On Monday, Hurricane Sally became stronger into a Category 2, increasing chances of landfall in Southeastern Louisiana, which is still recovering from the Hurricane Laura’s aftermath.
The Sally’s center was likely to come closer to the southeastern Louisiana coast and face landfall on Tuesday on the Gulf Coast. By Tuesday, the hurricane is expected to intensify further into Category 3, according to the National Hurricane Center.
The Storm seemed to move east early Monday, placing Alabama’s and Mississippi’s entire coasts under a threat of a hurricane.
The residents of Mississippi and Alabama should buy a FosPower Emergency Solar Hand Radio to get updated with daily weather situations.
Hurricane warnings now expanded from Morgan City, eastward into Florida, Louisiana, at the Walton/ Okaloosa County line. Weather forecasters already warned flash flooding and storm surge.
“Sally could approach major hurricane strength, “the NHC said, adding that the wind speeds have surged by at least 40 mph in just a 12-hour period. This process is called intensification.
“Since Sally is forecast to be moving very slowly around the time of landfall, a slower rate of weakening is indicated since a large portion of the circulation will remain over water for some time,” the National Weather Service said.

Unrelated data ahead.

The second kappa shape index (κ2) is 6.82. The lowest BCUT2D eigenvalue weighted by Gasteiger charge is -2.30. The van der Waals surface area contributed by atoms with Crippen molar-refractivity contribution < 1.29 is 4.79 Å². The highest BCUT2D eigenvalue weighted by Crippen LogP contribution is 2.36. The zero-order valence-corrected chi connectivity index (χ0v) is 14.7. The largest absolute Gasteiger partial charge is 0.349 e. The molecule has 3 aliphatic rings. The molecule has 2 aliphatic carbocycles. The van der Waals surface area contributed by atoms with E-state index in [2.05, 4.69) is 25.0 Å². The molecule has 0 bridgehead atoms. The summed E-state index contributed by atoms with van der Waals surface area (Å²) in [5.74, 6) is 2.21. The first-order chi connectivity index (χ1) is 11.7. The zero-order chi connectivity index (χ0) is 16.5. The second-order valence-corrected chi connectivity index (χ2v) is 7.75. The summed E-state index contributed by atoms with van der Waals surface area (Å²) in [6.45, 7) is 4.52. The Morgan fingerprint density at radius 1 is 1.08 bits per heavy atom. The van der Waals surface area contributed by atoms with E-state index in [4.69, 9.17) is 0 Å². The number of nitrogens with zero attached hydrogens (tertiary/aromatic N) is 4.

President Donald Trump has given approval for the emergency declarations for Mississippi and Louisiana. He instructed the Federal Emergency Management (FEMA) and the Department of Homeland security to help with all possible disaster relief attempts in the two states.
Mississippi officials are making efforts for the possibility of mandatory evacuations, said Governor Tate Reeves.
During a conference session, the governor stated that he is concerned for his state that would face the impact of Sally’s storm and rain surge, and he directed residents stay prepared for protracted power cuts. Shelters have been arranged for evacuees, he said
It took less than three weeks for another storm making its way to Louisiana after Hurricane Laura made landfall as a category 4, wreaking havoc and widespread devastation from flooding in southwest Louisiana and leaving six people dead.
Governor Kay Ivey released a state of emergency for Alabama. She asked to prepare for the possible evacuation, especially for the homeless and those located near the coast.
“Bad weather is nothing to take lightly,” she said in a statement. “You have my assurance that every resource will be available if we need it. Be safe, Alabama.”
It was as strong as a storm from more than 150 years ago, the strongest one ever recorded in the state. Laura also damaged power grids, and full recovery is expected to take weeks, if not months, according to officials.
There’s no electricity in over 80,000 homes in southwest Louisiana as of Monday morning.
Sally was characterized as one of five tropical cyclones in the Atlantic on Monday, a process that’s happened only once before, almost 50 years ago.